Why Antonio will run for governor
Now that Mayor Antonio Villaraigosa has won reelection, he will immediately take steps, at least behind the scenes, to run for governor of California. Those who hope otherwise have little understanding of the man or California politics.
There is a path to victory in the Democratic primary for Villaraigosa if he runs against three white male candidates: former Gov. Jerry Brown, San Francisco Mayor Gavin Newsom and Lt. Gov. John Garamendi. Villaraigosa will be able to claim the Latino vote -- roughly 28% of primary voters -- thus needing only an additional 12% to reach the 40% probably needed to succeed in a divided field. In a two-way race against Brown, on the other hand, Brown wins.
Villaraigosa, a former state Assembly speaker, has a plausible rationale. State government is more dysfunctional than ever, a mess directly attributable to Proposition 13. Then Gov.-Brown declared himself a “born-again tax cutter” and supported Proposition 13 when it passed in 1978. As a result of Proposition 13, property taxes are practically frozen not only for homeowners but for giant corporations and agribusinesses. And although it takes a legislative majority to grant a tax break, the measure requires an impossible two-thirds vote to repeal one. Consequently, state and local budgets are locked in a downward spiral, regardless of whatever stimulus funds come from Washington.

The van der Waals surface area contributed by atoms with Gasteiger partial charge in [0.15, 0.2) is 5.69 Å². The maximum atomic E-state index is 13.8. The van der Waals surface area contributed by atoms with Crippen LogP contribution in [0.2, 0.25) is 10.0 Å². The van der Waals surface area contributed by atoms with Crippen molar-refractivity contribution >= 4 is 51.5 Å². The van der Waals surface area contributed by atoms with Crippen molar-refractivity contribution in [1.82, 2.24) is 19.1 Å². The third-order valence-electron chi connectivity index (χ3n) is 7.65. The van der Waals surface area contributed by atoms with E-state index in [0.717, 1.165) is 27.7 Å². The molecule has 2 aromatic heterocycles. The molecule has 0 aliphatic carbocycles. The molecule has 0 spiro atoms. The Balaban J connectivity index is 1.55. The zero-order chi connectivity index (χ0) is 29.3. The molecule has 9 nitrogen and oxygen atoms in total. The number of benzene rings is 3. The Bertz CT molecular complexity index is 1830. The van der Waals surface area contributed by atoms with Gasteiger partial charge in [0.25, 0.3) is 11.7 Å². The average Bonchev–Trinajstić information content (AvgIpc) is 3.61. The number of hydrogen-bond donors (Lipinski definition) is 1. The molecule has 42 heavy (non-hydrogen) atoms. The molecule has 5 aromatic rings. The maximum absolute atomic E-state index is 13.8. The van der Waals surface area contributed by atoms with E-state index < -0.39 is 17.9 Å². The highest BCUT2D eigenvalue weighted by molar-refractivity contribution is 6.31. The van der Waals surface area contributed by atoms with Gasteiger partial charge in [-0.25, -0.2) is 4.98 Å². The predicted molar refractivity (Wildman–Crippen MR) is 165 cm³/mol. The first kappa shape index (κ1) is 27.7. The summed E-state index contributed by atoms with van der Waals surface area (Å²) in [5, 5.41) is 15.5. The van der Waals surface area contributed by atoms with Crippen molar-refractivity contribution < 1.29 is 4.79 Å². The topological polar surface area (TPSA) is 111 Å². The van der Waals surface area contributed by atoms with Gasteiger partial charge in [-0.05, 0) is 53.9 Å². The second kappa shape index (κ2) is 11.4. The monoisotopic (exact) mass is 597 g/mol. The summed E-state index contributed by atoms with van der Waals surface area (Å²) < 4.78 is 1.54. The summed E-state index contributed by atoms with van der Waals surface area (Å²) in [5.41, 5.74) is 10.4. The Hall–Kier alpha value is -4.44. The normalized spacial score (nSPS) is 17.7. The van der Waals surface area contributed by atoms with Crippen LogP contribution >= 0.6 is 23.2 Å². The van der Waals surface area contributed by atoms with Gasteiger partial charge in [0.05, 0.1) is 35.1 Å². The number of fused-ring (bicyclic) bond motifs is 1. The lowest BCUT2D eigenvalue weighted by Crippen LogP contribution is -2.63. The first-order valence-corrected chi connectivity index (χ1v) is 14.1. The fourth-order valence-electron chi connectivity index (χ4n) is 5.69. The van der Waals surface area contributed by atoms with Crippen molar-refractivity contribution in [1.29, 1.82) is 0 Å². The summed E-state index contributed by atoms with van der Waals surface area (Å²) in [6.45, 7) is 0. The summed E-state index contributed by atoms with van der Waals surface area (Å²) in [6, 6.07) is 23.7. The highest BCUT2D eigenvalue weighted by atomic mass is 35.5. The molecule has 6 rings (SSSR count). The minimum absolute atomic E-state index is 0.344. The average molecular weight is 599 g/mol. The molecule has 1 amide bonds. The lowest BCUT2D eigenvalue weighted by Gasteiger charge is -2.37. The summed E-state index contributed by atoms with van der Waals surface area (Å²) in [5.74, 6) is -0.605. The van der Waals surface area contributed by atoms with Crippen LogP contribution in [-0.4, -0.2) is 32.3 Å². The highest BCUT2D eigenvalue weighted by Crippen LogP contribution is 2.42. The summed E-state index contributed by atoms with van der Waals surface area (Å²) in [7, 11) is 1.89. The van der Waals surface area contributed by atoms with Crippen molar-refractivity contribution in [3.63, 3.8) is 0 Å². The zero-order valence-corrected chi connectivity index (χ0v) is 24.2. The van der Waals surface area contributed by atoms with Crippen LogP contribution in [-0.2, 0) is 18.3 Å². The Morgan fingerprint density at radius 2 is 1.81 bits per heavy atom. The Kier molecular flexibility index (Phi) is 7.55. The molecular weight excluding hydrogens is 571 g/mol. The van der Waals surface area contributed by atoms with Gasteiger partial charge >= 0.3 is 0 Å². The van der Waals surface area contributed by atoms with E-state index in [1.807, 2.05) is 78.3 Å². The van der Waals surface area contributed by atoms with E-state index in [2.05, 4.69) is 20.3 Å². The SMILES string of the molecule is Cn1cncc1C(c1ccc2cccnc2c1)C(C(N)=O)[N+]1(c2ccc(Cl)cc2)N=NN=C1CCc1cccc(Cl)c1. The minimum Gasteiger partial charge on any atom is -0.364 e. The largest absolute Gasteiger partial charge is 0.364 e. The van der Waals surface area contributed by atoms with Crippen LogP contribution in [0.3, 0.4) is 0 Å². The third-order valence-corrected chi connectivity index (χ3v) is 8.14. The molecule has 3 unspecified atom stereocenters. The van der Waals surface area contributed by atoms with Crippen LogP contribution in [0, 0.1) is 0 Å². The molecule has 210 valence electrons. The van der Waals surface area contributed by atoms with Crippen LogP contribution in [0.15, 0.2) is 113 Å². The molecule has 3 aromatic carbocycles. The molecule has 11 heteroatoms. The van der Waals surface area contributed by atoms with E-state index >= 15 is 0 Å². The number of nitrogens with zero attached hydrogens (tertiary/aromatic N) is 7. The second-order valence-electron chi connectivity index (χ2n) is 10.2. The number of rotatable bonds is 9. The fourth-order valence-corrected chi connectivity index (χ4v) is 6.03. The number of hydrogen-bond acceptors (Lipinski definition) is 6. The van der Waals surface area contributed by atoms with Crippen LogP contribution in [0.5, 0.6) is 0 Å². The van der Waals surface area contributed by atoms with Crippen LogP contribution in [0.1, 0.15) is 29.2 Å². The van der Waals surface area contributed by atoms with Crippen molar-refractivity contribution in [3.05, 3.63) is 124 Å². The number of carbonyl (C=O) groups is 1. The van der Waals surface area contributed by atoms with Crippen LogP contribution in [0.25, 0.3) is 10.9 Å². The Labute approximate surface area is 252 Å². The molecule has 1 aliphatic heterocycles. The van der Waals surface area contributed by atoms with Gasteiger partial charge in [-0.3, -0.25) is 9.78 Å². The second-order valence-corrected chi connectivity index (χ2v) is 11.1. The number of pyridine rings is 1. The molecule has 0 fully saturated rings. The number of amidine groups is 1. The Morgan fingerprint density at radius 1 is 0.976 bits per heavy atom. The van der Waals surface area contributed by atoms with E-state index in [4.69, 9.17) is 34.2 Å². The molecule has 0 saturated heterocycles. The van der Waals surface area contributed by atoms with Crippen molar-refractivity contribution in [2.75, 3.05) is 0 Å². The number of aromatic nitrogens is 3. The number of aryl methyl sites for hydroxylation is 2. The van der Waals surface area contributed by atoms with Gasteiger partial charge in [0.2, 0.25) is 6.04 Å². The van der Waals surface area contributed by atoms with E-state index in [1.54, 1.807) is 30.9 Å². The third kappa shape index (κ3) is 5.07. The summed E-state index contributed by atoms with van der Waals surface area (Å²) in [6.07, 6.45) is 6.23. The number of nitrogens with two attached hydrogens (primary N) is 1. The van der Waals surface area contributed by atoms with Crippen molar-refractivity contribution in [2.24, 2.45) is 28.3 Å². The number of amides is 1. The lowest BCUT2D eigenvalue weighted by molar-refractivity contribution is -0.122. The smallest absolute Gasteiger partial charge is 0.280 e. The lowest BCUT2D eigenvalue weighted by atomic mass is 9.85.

These and other dysfunctions of the state can be addressed only by calling a California constitutional convention, or so Villaraigosa might plausibly argue. He can point to many past accomplishments in his brief tenure as speaker, including historic school and environmental bonds.
This is not an endorsement, but a prediction. If Villaraigosa finally decides not to run for governor, it won’t be because he doesn’t want to. It would be because polling shows it is impossible, a career-breaker. But in a field of four, his chances look good.
Some say he first should do the job he was elected to do. They don’t understand his DNA or that of most power politicians. Villaraigosa is not a policy wonk; instead, he looks for good ideas that he can market as sound bites, such as “greening L.A.” or “subway to the sea.” Like any Machiavellian, his mission is to expand power for himself and for the forces he has chosen to represent -- Latinos and labor foremost -- while also cultivating an image as pro-growth, pro-business and pro-police. He still needs to win a greater base among environmentalists and Silicon Valley entrepreneurs, but the demographics of California politics are trending his way.
What if those who want Villaraigosa to stay home get their way? The city would have a restless, frustrated, distracted mayor who wanted to be the nation’s preeminent Latino official, wanted to be considered for Hillary Clinton’s Cabinet and wanted to be governor, but was forced to settle for managing a chaotic city while others moved up the power ladder ahead of him.
The guy’s a horse. Let him run if he can.
Tom Hayden is a former state senator.
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